Frustration and anger don’t begin to describe the strong animosity I feel for my soon-to-be-ex employer Nova. But let’s start from the beginning.
For several months, around 15, I’ve been making it clear to my superiors that I work hard because I enjoy the work, but that I felt due compensation was not forthcoming. I asked for one weekend day off each week, and to have it consecutive with my second day off per week.
If you’re joining us mid-game, folks, the largest private English schools always give their teachers two days off a week, but rarely are those days Saturday and Sunday.
So, I asked for a Friday/Saturday combo or a Sunday/Monday combo, and was ignored and eventually passed over because I’m horrendous at brown-nosing my bosses. Shocking, I know. As I signed my third contract with Nova, I made it very clear that if Nova wanted to keep hard-working teachers such as myself, they should, y’know, perhaps show that they appreciate the work.
At a major kids’ school like mine, that’s a tricky balance of teaching, keeping the materials organized, balancing teacher needs with the needs of the Japanese sales staff, and dealing with angry parents when we tell them that their three-year-old Kentaro can not run with the scissors.
My raise for the new contract was half of the one I got last year – 5000 yen.
Furious, I wrote a letter very politely demanding a higher raise or I’d quit. To my surprise, The Powers That Be agreed with my self-assessment and bumped my raise up to 10,000 yen. I swear I saw Chicken Little dart in front of me walking home that day.
So, having been awarded a semi-reasonable raise, but still being denied the weekend day I so desperately desired, I kept looking for a new job. And I found one.
I submitted my resignation to Nova gleefully, and I hoped my co-workers were jealous. I’d miss my students, and my contract is only until mid-March, but I felt those were acceptable losses I needed to take in order to get out from Nova.
Within an hour of turning that 8.5″ by 11″ “fuck you” to Nova’s management, the poop started to fly. My Japanese manager, who never spoke English, summoned the courage to use her more-than-adequate English skills and asked me why.
Very politely, and without laughing, I told her I wanted a weekend day. I figured all the other problems, the bullshit textbooks, the bullshit paperwork, the social-skill challenged people I was forced to associate with for eight hours a day, all the other crapola would get lost in the translation.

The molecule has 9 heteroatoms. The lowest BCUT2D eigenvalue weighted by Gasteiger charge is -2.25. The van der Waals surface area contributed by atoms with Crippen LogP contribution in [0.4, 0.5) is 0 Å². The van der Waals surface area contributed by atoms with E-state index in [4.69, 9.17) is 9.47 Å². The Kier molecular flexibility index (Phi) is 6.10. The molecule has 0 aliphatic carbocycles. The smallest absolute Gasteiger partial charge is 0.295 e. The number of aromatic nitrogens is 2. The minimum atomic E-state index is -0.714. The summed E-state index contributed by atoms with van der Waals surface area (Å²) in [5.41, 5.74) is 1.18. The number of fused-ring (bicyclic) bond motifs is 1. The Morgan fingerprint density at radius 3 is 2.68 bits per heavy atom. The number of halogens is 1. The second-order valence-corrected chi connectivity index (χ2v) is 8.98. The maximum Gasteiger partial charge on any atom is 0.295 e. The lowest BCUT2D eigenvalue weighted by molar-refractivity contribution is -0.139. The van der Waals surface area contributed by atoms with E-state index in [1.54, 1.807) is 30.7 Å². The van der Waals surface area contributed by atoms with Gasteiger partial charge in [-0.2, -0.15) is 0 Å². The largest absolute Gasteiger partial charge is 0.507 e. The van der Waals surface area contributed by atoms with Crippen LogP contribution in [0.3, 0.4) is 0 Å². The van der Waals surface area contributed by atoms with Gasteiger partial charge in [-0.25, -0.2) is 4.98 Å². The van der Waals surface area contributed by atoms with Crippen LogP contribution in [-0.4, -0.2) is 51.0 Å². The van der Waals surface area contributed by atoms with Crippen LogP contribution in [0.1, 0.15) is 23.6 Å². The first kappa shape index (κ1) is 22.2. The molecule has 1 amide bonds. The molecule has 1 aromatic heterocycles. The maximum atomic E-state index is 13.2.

“Weekend days,” I said.
Hours later, I got a call from a middle-management type. He was very polite, so I responded in kind. I explained more thoroughly why I wanted to quit. He asked me if I would change my mind if he could arrange for a weekend day off for January. To humor him, I told him I would consider it.
Before the end of the night, he called me back and said that starting January 1, I would have Sunday and Monday off, if I wanted them. To be honest, I was rather surprised. In all my other dealing with people in his position, I was told either they “needed more time to study the schedule situation” or flatly “no.”
And now, all of a sudden, because I’m leaving, they decide to acknowledge my efforts by deigning me worthy of my request? To be polite, I told him I needed to think overnight about it, but by the time I hung up my phone the decision was made: The mutant pink bunny with the duck’s beak and the freaky midget outfits was toast.
That was yesterday.
Something bothered me the whole night and this morning, and it wasn’t the decision to quit. When I finally hung up the phone after declining middle management’s “generous offer,” I realized what it was. When working for Nova, they are real, real big on ensuring teacher responsibility and respecting your commitments.
If you’re late even one minute, you get docked an exorbitant amount of pay – even if you’re late because the company has been moving you from school to school, sometimes letting you know where you’re teaching with less than an hour’s notice.
So, they wanted me to violate this new contract I’ve signed to honor my old one with them? Am I the only one who sees how bass ackwards this logic is? If the company gave two wipes of one-ply toilet paper’s damn about it’s employees, they might keep some around for longer than a year. Because, in general, a teacher with experience is a good teacher. But then, we’re not really teaching at Nova, are we?